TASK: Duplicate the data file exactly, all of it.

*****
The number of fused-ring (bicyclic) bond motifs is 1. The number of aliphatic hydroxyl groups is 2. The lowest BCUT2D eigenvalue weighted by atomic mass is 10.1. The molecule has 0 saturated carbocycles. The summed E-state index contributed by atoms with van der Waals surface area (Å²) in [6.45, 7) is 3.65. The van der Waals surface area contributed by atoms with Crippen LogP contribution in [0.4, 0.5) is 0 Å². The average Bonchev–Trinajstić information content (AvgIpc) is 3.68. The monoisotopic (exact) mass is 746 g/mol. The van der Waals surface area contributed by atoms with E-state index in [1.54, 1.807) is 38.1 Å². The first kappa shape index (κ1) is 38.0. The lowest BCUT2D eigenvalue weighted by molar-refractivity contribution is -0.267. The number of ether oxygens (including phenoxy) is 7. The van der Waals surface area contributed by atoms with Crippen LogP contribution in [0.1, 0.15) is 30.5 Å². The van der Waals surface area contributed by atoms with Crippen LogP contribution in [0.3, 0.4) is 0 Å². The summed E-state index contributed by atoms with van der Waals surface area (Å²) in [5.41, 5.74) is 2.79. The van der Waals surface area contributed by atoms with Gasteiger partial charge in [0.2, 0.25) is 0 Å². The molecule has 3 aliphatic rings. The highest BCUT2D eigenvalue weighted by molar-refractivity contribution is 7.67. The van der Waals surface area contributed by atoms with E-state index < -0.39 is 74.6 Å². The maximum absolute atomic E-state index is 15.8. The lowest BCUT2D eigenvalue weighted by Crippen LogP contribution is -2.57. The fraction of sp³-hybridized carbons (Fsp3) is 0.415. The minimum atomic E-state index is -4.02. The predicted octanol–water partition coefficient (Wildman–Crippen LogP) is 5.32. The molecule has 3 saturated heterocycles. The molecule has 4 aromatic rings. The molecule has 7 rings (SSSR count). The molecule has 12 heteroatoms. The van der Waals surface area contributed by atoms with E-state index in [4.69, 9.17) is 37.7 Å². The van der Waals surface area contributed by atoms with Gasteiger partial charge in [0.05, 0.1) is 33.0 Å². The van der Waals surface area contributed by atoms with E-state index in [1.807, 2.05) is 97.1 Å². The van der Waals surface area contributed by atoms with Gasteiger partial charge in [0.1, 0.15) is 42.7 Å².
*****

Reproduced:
The number of fused-ring (bicyclic) bond motifs is 1. The number of aliphatic hydroxyl groups is 2. The lowest BCUT2D eigenvalue weighted by atomic mass is 10.1. The molecule has 0 saturated carbocycles. The summed E-state index contributed by atoms with van der Waals surface area (Å²) in [6.45, 7) is 3.65. The van der Waals surface area contributed by atoms with Crippen LogP contribution in [0.4, 0.5) is 0 Å². The average Bonchev–Trinajstić information content (AvgIpc) is 3.68. The monoisotopic (exact) mass is 746 g/mol. The van der Waals surface area contributed by atoms with E-state index in [1.54, 1.807) is 38.1 Å². The first kappa shape index (κ1) is 38.0. The lowest BCUT2D eigenvalue weighted by molar-refractivity contribution is -0.267. The number of ether oxygens (including phenoxy) is 7. The van der Waals surface area contributed by atoms with Crippen LogP contribution in [0.1, 0.15) is 30.5 Å². The van der Waals surface area contributed by atoms with Crippen LogP contribution in [0.3, 0.4) is 0 Å². The summed E-state index contributed by atoms with van der Waals surface area (Å²) in [5.41, 5.74) is 2.79. The van der Waals surface area contributed by atoms with Gasteiger partial charge in [0.2, 0.25) is 0 Å². The molecule has 3 aliphatic rings. The highest BCUT2D eigenvalue weighted by molar-refractivity contribution is 7.67. The van der Waals surface area contributed by atoms with E-state index < -0.39 is 74.6 Å². The maximum absolute atomic E-state index is 15.8. The lowest BCUT2D eigenvalue weighted by Crippen LogP contribution is -2.57. The fraction of sp³-hybridized carbons (Fsp3) is 0.415. The minimum atomic E-state index is -4.02. The predicted octanol–water partition coefficient (Wildman–Crippen LogP) is 5.32. The molecule has 3 saturated heterocycles. The molecule has 4 aromatic rings. The molecule has 7 rings (SSSR count). The molecule has 12 heteroatoms. The van der Waals surface area contributed by atoms with E-state index in [4.69, 9.17) is 37.7 Å². The van der Waals surface area contributed by atoms with Gasteiger partial charge in [0.05, 0.1) is 33.0 Å². The van der Waals surface area contributed by atoms with E-state index in [1.807, 2.05) is 97.1 Å². The van der Waals surface area contributed by atoms with Gasteiger partial charge in [0.1, 0.15) is 42.7 Å².